The Match­mak­er’s Gift: A Novel

  • Review
By – September 19, 2022

Fans of his­tor­i­cal fic­tion ought to know about Lyn­da Cohen Loigman, the author of two nation­al­ly acclaimed nov­els, The Two-Fam­i­ly House and The Wartime Sis­ters. Her newest book, The Matchmaker’s Gift, main­tains a his­tor­i­cal approach but also takes on a con­tem­po­rary lens. The chap­ters alter­nate between two nar­ra­tors: Sara, a young immi­grant woman who serves as a match­mak­er on the Low­er East Side around World War I; and her grand­daugh­ter, Abby, who works for a 1990s cor­po­rate law firm spe­cial­iz­ing in divorce. Togeth­er, their seem­ing­ly oppo­nent pro­fes­sions and world­views weave a fas­ci­nat­ing nar­ra­tive about the poten­tial gift” of matchmaking.

The plot employs some mag­i­cal real­ism, encour­ag­ing read­ers to believe that Sara, even as a young child, is able to tell when two peo­ple are intend­ed” to join in mar­i­tal bliss. Real­ists and cyn­ics may resist this super­nat­ur­al ele­ment and ques­tion if indeed these mar­riages remain hap­py. Help­ing to off­set some of these con­cerns is the research that Loigman includes in her Author’s Notes. It appears that many of the famous cou­ples dis­cussed — such as the rival knish-mak­ing fam­i­lies and the Pick­le Millionaire’s daugh­ter — are based on real-life rela­tion­ships forged by an Ortho­dox Jew­ish match­mak­ing-grand­moth­er, doc­u­ment­ed in sources like the New York Times and in his­tor­i­cal accounts of the Low­er East Side.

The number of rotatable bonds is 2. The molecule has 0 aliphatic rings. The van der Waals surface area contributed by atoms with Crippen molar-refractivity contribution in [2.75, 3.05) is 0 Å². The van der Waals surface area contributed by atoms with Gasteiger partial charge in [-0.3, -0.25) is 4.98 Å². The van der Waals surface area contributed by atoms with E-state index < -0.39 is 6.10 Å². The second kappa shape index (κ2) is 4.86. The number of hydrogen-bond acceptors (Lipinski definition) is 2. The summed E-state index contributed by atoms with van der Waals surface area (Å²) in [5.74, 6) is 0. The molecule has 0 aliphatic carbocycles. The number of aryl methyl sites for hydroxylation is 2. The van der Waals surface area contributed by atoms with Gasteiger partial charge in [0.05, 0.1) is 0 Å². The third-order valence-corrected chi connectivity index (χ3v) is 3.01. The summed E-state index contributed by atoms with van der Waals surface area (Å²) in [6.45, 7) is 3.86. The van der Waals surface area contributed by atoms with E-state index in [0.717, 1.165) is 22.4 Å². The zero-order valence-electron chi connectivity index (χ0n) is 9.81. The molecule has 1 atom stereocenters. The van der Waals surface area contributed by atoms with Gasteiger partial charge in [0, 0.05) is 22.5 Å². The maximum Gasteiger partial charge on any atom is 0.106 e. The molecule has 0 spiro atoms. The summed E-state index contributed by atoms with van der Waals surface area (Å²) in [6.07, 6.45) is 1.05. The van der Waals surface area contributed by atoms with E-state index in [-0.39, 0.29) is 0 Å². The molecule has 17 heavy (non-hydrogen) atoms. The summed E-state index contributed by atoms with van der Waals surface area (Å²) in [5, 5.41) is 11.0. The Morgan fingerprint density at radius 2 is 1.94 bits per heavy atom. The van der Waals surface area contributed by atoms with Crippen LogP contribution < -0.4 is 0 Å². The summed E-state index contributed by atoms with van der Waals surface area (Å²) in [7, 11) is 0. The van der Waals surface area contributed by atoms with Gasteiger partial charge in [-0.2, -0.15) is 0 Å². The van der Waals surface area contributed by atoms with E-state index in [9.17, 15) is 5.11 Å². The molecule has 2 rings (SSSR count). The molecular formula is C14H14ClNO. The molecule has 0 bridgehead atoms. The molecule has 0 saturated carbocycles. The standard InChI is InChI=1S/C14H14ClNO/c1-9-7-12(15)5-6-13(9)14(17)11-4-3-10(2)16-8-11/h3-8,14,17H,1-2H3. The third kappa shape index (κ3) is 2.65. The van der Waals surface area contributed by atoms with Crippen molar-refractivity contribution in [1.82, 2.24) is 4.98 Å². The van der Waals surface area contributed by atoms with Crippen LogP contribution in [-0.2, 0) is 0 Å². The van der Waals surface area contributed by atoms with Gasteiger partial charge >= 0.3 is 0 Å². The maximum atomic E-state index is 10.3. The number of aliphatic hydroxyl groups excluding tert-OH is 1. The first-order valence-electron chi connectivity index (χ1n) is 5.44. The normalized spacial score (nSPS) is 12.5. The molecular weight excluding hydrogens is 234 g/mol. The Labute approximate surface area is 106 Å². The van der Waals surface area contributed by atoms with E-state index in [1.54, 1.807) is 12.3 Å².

These chap­ters sim­mer with vibrant detail. Read­ers famil­iar with Anzia Yezier­s­ka, Abra­ham Cahan, and even Jacob Riis will rec­og­nize the set­ting and char­ac­ters that recall the ear­ly twen­ti­eth cen­tu­ry Jew­ish immi­grant expe­ri­ence. Loigman’s research, from Yid­dish car­toons to the Ten­e­ment Muse­um, exudes authen­tic­i­ty, invok­ing the sights and smells of a bygone Low­er East Side. The his­tor­i­cal chap­ters are com­pelling; the more con­tem­po­rary ones are equal­ly so. Read­ers who like their nov­els dark and com­pli­cat­ed might find this one too breezy and uplift­ing. But any­one whose life has been touched or inspired by a grand­par­ent will be drawn to The Matchmaker’s Gift—its vision of how one gen­er­a­tion can affect anoth­er through shared sto­ries and connections.

Ellyn Lem is a Pro­fes­sor of Eng­lish at the Uni­ver­si­ty of WI-Mil­wau­kee at Wauke­sha and a cul­tur­al crit­ic. Her schol­ar­ship includes numer­ous arti­cles and books, includ­ing Gray Mat­ters: Find­ing Mean­ing in the Sto­ries of Lat­er Life (2020).

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